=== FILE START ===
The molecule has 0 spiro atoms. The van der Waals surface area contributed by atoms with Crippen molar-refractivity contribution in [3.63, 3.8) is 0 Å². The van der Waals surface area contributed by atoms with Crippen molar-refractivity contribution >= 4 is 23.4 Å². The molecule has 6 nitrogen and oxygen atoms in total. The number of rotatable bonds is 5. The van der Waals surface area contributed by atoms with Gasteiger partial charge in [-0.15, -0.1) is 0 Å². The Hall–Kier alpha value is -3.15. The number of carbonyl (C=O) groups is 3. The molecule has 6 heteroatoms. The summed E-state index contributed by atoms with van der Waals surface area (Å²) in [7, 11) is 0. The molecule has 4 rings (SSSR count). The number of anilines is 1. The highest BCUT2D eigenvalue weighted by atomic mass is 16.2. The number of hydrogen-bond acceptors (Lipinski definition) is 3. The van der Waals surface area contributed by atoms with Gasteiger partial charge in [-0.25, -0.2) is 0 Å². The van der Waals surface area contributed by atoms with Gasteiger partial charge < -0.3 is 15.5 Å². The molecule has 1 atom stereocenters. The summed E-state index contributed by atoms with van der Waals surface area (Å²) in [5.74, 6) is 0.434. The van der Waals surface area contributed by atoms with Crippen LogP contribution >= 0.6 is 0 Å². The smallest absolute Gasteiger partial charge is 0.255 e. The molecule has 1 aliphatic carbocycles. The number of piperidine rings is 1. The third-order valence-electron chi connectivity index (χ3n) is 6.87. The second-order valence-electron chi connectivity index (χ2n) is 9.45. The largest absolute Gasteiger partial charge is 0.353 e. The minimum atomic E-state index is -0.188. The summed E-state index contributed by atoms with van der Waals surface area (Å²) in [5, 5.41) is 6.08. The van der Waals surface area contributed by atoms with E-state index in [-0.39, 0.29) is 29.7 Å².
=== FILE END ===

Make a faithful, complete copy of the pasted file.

The molecule has 0 spiro atoms. The van der Waals surface area contributed by atoms with Crippen molar-refractivity contribution in [3.63, 3.8) is 0 Å². The van der Waals surface area contributed by atoms with Crippen molar-refractivity contribution >= 4 is 23.4 Å². The molecule has 6 nitrogen and oxygen atoms in total. The number of rotatable bonds is 5. The van der Waals surface area contributed by atoms with Gasteiger partial charge in [-0.15, -0.1) is 0 Å². The Hall–Kier alpha value is -3.15. The number of carbonyl (C=O) groups is 3. The molecule has 6 heteroatoms. The summed E-state index contributed by atoms with van der Waals surface area (Å²) in [7, 11) is 0. The molecule has 4 rings (SSSR count). The number of anilines is 1. The highest BCUT2D eigenvalue weighted by atomic mass is 16.2. The number of hydrogen-bond acceptors (Lipinski definition) is 3. The van der Waals surface area contributed by atoms with Gasteiger partial charge in [-0.25, -0.2) is 0 Å². The van der Waals surface area contributed by atoms with Gasteiger partial charge < -0.3 is 15.5 Å². The molecule has 1 atom stereocenters. The summed E-state index contributed by atoms with van der Waals surface area (Å²) in [5.74, 6) is 0.434. The van der Waals surface area contributed by atoms with Crippen LogP contribution >= 0.6 is 0 Å². The smallest absolute Gasteiger partial charge is 0.255 e. The molecule has 1 aliphatic carbocycles. The number of piperidine rings is 1. The third-order valence-electron chi connectivity index (χ3n) is 6.87. The second-order valence-electron chi connectivity index (χ2n) is 9.45. The largest absolute Gasteiger partial charge is 0.353 e. The minimum atomic E-state index is -0.188. The summed E-state index contributed by atoms with van der Waals surface area (Å²) in [5, 5.41) is 6.08. The van der Waals surface area contributed by atoms with E-state index in [-0.39, 0.29) is 29.7 Å².